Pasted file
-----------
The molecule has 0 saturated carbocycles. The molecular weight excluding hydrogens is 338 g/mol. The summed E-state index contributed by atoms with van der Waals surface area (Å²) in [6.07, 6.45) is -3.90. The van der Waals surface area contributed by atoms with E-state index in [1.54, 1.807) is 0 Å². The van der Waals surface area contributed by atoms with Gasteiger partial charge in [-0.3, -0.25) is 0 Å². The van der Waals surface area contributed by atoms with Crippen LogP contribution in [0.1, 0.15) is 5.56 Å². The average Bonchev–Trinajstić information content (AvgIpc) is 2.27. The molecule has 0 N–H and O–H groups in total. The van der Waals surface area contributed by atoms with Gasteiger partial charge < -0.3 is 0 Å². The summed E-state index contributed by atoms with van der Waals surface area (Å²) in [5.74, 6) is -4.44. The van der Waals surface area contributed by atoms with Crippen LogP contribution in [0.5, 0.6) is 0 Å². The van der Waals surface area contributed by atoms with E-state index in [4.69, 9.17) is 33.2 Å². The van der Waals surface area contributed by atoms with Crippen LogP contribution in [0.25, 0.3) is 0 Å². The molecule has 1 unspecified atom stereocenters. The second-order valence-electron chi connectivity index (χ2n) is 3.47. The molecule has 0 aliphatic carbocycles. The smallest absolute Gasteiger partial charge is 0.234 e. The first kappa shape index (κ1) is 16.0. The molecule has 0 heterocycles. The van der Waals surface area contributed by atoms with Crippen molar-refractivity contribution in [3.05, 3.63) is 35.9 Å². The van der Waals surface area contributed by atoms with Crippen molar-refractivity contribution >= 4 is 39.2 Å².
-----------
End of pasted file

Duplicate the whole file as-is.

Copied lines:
The molecule has 0 saturated carbocycles. The molecular weight excluding hydrogens is 338 g/mol. The summed E-state index contributed by atoms with van der Waals surface area (Å²) in [6.07, 6.45) is -3.90. The van der Waals surface area contributed by atoms with E-state index in [1.54, 1.807) is 0 Å². The van der Waals surface area contributed by atoms with Gasteiger partial charge in [-0.3, -0.25) is 0 Å². The van der Waals surface area contributed by atoms with Crippen LogP contribution in [0.1, 0.15) is 5.56 Å². The average Bonchev–Trinajstić information content (AvgIpc) is 2.27. The molecule has 0 N–H and O–H groups in total. The van der Waals surface area contributed by atoms with Gasteiger partial charge < -0.3 is 0 Å². The summed E-state index contributed by atoms with van der Waals surface area (Å²) in [5.74, 6) is -4.44. The van der Waals surface area contributed by atoms with Crippen LogP contribution in [0.5, 0.6) is 0 Å². The van der Waals surface area contributed by atoms with E-state index in [4.69, 9.17) is 33.2 Å². The van der Waals surface area contributed by atoms with Crippen LogP contribution in [0.25, 0.3) is 0 Å². The molecule has 1 unspecified atom stereocenters. The second-order valence-electron chi connectivity index (χ2n) is 3.47. The molecule has 0 aliphatic carbocycles. The smallest absolute Gasteiger partial charge is 0.234 e. The first kappa shape index (κ1) is 16.0. The molecule has 0 heterocycles. The van der Waals surface area contributed by atoms with Crippen molar-refractivity contribution in [3.05, 3.63) is 35.9 Å². The van der Waals surface area contributed by atoms with Crippen molar-refractivity contribution >= 4 is 39.2 Å².